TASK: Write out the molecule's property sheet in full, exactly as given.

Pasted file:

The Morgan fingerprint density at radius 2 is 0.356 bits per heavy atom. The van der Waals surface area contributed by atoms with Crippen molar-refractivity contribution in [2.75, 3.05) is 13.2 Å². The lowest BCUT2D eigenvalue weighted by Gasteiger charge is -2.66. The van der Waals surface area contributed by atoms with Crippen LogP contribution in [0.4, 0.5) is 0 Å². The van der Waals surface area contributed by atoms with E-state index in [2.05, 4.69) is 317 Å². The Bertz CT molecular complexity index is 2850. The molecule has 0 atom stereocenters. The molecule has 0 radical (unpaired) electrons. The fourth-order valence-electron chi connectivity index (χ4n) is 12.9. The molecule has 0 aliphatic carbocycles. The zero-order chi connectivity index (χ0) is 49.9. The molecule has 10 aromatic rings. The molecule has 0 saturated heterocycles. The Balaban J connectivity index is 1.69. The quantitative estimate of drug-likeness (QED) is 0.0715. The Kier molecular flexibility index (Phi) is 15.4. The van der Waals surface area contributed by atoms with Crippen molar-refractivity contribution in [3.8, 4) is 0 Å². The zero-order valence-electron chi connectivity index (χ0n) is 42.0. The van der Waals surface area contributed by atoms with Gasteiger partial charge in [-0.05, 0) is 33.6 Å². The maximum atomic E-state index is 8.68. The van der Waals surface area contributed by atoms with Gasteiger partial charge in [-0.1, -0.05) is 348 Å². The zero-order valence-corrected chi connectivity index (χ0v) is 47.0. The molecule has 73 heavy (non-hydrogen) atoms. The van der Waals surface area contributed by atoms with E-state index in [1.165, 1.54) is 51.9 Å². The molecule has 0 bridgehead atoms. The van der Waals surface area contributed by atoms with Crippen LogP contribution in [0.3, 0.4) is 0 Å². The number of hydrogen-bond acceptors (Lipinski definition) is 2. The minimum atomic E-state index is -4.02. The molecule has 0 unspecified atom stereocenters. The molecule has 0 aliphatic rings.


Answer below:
The Morgan fingerprint density at radius 2 is 0.356 bits per heavy atom. The van der Waals surface area contributed by atoms with Crippen molar-refractivity contribution in [2.75, 3.05) is 13.2 Å². The lowest BCUT2D eigenvalue weighted by Gasteiger charge is -2.66. The van der Waals surface area contributed by atoms with Crippen LogP contribution in [0.4, 0.5) is 0 Å². The van der Waals surface area contributed by atoms with E-state index in [2.05, 4.69) is 317 Å². The Bertz CT molecular complexity index is 2850. The molecule has 0 atom stereocenters. The molecule has 0 radical (unpaired) electrons. The fourth-order valence-electron chi connectivity index (χ4n) is 12.9. The molecule has 0 aliphatic carbocycles. The zero-order chi connectivity index (χ0) is 49.9. The molecule has 10 aromatic rings. The molecule has 0 saturated heterocycles. The Balaban J connectivity index is 1.69. The quantitative estimate of drug-likeness (QED) is 0.0715. The Kier molecular flexibility index (Phi) is 15.4. The van der Waals surface area contributed by atoms with Crippen molar-refractivity contribution in [3.8, 4) is 0 Å². The zero-order valence-electron chi connectivity index (χ0n) is 42.0. The van der Waals surface area contributed by atoms with Gasteiger partial charge in [-0.05, 0) is 33.6 Å². The maximum atomic E-state index is 8.68. The van der Waals surface area contributed by atoms with Gasteiger partial charge in [-0.1, -0.05) is 348 Å². The zero-order valence-corrected chi connectivity index (χ0v) is 47.0. The molecule has 73 heavy (non-hydrogen) atoms. The van der Waals surface area contributed by atoms with E-state index in [1.165, 1.54) is 51.9 Å². The molecule has 0 bridgehead atoms. The van der Waals surface area contributed by atoms with Crippen LogP contribution in [0.3, 0.4) is 0 Å². The number of hydrogen-bond acceptors (Lipinski definition) is 2. The minimum atomic E-state index is -4.02. The molecule has 0 unspecified atom stereocenters. The molecule has 0 aliphatic rings.